Dr. Mahdi Tavakoli and his team have made tremendous strides in the world of robotics and telemedicine.
One example of success experienced by Dr. Tavakoli and his team is in the area of beating-heart surgery. Beating heart surgery has significant advantages over conventional arrested-heart surgery. The fast motion of the beating heart introduces a challenge to the surgeon (human operator). To overcome this challenge, a mechanical heart stabilizer is usually used to keep the beating heart from moving. This device however, can only reduce the motion in a localized area on the exterior surface of the beating heart.
Dr. Tavakoli and his team have designed image-guided surgery, an ultrasound guided robotic system that moves the surgical tool tip in synchrony with the beating heart. This allows surgeons to operate through teleoperation on a virtually stabilized point on the heart.
The second area of success for Dr. Tavakoli and his team has been in the area of Teleportation robotics for surgical application. Teleportation systems have been used widely in many applications such as minimally invasive telesurgery and telerehabilitation. Using a handheld control system to guide biopsy and or therapeutic needle to the appropriate organ and tissue within the body often requires precision and accuracy. Touch is one of the most important sensory inputs during the performance of surgery, biopsy and/or delivery of therapeutic agent.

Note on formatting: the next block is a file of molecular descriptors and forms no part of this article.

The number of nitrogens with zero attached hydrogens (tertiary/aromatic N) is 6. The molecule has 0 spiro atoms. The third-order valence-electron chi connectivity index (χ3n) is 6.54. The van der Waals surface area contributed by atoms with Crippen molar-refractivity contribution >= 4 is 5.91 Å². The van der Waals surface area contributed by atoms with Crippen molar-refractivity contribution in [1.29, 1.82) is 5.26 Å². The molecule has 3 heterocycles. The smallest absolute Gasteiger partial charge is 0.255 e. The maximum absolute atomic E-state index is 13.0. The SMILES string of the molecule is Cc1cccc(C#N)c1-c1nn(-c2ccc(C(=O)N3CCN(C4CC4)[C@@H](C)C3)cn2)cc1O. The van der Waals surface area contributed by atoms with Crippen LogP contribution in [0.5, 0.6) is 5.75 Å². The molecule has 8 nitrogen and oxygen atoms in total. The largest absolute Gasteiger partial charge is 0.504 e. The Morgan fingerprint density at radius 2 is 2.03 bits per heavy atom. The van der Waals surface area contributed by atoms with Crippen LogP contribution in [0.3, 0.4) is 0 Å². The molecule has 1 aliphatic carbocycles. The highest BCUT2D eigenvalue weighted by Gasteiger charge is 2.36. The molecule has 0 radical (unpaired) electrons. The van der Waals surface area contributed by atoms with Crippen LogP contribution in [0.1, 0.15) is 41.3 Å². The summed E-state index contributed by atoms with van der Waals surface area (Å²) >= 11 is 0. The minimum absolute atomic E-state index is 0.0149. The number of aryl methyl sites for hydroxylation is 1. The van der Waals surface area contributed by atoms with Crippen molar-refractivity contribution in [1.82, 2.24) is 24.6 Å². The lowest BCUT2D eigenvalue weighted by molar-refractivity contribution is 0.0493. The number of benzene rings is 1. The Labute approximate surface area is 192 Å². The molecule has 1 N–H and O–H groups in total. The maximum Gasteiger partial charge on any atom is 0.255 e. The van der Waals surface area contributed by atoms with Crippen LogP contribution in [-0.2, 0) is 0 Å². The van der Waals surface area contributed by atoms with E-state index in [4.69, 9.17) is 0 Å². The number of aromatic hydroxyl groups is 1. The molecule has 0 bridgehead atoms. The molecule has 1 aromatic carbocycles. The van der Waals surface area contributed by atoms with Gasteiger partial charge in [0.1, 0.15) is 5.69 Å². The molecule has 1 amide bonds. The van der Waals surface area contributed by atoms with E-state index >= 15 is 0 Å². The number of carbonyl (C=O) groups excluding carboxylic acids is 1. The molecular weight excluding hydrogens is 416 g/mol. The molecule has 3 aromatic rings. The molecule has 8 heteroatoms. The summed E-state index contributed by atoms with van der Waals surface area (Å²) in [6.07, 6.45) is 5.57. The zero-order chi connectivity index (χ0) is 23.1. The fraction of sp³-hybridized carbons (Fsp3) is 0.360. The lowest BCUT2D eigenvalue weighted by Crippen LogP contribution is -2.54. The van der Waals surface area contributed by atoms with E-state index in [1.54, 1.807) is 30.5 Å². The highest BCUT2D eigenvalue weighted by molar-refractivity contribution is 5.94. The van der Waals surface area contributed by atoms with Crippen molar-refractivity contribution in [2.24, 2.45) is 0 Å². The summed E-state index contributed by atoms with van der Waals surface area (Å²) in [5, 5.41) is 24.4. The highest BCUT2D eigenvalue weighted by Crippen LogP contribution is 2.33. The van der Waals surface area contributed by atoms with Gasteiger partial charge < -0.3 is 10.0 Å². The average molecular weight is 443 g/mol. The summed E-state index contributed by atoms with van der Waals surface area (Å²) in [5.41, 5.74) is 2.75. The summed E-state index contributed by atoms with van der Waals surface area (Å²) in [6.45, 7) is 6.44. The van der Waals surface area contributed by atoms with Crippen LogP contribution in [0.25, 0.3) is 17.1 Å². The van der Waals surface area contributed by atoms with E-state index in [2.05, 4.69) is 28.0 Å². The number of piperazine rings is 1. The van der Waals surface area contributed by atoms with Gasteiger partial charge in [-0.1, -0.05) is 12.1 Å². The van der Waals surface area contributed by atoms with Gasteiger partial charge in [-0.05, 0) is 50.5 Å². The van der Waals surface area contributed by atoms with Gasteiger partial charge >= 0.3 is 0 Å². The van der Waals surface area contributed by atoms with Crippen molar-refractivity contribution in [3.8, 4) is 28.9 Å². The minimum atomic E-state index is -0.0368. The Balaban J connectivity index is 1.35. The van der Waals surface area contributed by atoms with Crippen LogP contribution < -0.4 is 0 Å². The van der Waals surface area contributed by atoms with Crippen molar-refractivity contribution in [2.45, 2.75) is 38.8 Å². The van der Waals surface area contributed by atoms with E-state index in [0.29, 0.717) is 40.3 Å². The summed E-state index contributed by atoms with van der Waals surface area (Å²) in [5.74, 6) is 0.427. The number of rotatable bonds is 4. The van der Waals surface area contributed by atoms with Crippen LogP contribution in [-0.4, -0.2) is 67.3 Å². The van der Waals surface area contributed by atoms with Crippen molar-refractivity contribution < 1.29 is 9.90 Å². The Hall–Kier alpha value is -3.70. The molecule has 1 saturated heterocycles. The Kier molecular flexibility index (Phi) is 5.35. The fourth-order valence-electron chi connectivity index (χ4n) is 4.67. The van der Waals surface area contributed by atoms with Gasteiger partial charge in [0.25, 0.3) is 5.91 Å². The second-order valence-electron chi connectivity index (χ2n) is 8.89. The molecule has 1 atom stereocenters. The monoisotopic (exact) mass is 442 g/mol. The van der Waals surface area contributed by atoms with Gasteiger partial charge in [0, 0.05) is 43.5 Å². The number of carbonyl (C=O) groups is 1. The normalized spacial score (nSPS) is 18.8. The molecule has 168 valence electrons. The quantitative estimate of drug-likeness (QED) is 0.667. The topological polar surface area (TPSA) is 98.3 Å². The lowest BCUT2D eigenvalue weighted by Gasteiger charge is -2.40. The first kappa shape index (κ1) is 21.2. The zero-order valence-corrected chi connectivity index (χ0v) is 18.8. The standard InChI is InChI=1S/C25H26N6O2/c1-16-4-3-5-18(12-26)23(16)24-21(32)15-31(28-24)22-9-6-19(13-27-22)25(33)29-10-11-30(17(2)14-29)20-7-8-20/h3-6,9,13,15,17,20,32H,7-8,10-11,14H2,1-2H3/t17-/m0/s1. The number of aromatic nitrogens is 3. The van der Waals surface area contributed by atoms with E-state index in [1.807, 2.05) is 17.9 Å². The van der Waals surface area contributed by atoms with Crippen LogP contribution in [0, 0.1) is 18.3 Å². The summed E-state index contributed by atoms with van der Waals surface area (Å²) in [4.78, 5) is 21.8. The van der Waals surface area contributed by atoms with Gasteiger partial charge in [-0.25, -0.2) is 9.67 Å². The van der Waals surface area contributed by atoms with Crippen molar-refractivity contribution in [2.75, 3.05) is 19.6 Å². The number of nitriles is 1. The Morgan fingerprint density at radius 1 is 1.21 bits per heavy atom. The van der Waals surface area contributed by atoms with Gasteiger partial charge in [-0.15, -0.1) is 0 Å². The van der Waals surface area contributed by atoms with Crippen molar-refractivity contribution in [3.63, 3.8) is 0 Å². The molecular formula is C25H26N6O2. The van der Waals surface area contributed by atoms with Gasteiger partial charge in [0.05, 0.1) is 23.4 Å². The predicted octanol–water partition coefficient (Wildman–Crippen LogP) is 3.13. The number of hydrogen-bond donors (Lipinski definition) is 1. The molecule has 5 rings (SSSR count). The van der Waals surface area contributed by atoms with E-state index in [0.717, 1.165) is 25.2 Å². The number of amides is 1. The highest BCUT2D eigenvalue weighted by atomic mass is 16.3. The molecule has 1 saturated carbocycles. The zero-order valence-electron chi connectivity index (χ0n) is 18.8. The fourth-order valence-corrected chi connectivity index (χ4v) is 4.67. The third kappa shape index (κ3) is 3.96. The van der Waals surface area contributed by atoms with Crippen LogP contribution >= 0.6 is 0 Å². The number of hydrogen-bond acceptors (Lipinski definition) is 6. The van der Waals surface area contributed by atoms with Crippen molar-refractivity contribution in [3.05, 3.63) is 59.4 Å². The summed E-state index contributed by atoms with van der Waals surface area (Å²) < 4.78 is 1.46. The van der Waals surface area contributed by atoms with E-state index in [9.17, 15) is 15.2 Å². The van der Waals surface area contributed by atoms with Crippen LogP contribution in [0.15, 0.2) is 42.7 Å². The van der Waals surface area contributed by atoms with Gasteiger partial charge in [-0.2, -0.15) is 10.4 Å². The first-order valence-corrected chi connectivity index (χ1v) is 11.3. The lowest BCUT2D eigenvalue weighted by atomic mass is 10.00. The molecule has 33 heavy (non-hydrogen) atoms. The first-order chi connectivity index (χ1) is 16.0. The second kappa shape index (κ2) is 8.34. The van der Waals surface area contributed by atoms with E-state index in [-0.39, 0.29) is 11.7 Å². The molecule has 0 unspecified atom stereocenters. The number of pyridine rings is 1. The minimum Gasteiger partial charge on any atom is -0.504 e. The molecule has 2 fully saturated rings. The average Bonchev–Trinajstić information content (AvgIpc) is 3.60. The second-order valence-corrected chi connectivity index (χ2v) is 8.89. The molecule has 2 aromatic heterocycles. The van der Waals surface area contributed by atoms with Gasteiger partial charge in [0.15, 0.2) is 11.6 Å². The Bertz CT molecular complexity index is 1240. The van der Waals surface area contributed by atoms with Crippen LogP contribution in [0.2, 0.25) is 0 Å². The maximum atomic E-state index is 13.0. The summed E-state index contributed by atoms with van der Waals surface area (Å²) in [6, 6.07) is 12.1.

Kinesthetic and tactile feedback both called haptics in surgical training remains an important gateway into the future of surgical training and telerobotic. As the human operator cannot make contact with the surgical tool, the tool-tissue interaction forces cannot be perceived by the human operator directly. Dr. Tavakoli and his team have designed a haptic system to overcome this challenge. To provide haptic feedback to the human operator, in some robot assisted systems, a force sensor is attached to the end of the surgical robot to register forces.